The birth of the pill is about the four pioneers of the contraceptive pill, namely Margaret Sanger, a campaigner for women’s rights, Gregory Pincus, a physiologist, Katherine McCormick, a wealthy widow who financed much of the work, and John Rock, a Catholic gynaecologist. What they achieved is remarkable, particularly considering how little money and resource there was for the research.
The star of the book is undoubtedly Pincus. Sacked from Harvard, ostensibly because his work on reproduction was so controversial, he briefly worked at Clark University, US, then set up the Worcester Foundation for Experimental Biology. This privately-funded research institute had a precarious existence until it was taken over by the University of Massachusetts Medical School well after the events recounted in this book. The author treats Pincus as a scientific genius and visionary, though many of his colleagues took a less charitable view.
The book is written in a fast-paced style, without any hint of light or shade. The heroes are stereotypical heroes, flawless dispellers of darkness and brilliant in their pursuit of the truth. Personally, I prefer my history more nuanced than this.
Former Wall Street Journal reporter Eig (Luckiest Man) blends the story of the “only product in American history so powerful that it needed no name” with the lives of the four-larger-than-life characters who dreamed, funded, researched, and tested it. Eig recapitulates much of what’s known about the discovery of oral contraceptives and adds a wealth of unfamiliar material. He frames his story around the brilliant Gregory Pincus, who was let go by Harvard after his controversial work on in-vitro fertilization; charismatic Catholic fertility doctor John Rock, who developed a treatment that blocked ovulation and, with Pincus, began human testing (including on nonconsenting asylum patients); and the two fearless women who paid for and supported their work, rebellious women’s rights crusader and Planned Parenthood pioneer Margaret Sanger and her intellectual heiress, Katharine Dexter McCormick. The twists and turns of producing a birth control pill in the mid-20th century mirrored astonishing changes in the cultural landscapes: Eig notes how, in July 1959, the publication of Lady Chatterley’s Lover and G.D. Searle’s request for FDA approval of Enovid presaged a “tidal wave that would sweep away the nation’s culture of restraint.” Eig’s fascinating narrative of medical innovation paired so perfectly with social revolution befits a remarkable chapter of human history.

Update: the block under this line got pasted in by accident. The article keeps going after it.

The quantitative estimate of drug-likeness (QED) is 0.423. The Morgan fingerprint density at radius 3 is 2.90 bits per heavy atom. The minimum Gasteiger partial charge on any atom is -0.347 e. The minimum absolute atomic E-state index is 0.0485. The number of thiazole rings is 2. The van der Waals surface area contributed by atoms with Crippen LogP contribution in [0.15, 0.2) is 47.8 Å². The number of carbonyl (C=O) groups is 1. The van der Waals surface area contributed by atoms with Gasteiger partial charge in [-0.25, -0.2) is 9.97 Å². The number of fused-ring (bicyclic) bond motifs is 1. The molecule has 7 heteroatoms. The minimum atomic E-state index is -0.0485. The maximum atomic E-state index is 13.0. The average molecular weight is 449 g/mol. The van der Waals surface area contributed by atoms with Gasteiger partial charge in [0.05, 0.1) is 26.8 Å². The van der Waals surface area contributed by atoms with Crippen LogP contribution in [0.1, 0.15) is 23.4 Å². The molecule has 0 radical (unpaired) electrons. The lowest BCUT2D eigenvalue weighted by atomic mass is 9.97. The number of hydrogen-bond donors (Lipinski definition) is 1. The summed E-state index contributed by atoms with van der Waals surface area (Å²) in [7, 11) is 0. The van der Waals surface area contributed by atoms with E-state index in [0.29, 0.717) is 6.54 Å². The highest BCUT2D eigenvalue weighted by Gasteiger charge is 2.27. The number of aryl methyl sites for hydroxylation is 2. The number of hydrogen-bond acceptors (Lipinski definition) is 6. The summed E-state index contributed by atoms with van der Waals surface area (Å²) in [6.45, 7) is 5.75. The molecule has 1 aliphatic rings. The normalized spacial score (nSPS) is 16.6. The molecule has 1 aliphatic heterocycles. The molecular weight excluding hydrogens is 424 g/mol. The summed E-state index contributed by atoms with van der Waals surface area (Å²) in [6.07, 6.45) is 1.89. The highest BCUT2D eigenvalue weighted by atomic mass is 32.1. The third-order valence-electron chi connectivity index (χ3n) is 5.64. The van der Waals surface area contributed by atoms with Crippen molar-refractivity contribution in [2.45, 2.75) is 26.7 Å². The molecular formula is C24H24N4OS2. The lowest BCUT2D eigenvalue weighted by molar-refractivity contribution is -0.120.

The book is nimbly paced and conversational, but its breezy style can trip on the rails of those politics, particularly when it comes to what the pill, and all the forms of effective hormonal contraception that followed it, meant to women’s lives. Shifting social mores are reduced to postage stamps, and though the analysis is infrequent, it jars.
When it comes to delineating contraception’s downsides, Eig doesn’t seem to think he has to prove the offhand and highly arguable claim that in the years that followed, “birth control would also contribute to the spread of divorce, infidelity, single parenthood, abortion and pornography.” He also blithely dismisses as futile Sanger’s hope that “the pill might lift women out of poverty and stop the world’s rapid population growth. In fact, the pill has been far more popular and had greater impact among the affluent than the poor and has been far more widely used in developed countries than developing ones.”
Contraception hasn’t been a panacea for broader inequality, and it will never be, even if IUDs were available free on demand on every street corner. But no serious accounting of women’s progress over the past decades, however incomplete, can leave out the transformative role controlling their fertility has already had in allowing women to chart their own destinies. That radical transformation also helps account for the enduring fierceness of contraception’s opponents.
It is an old argument to blame social ills on too much freedom for women, or on the tools of it. Eig notes that when Sanger gave an interview to Mike Wallace she was asked, “Could it be that women in the United States have become too independent — that they followed the lead of women like Margaret Sanger by neglecting family life for a career?” The year was 1957.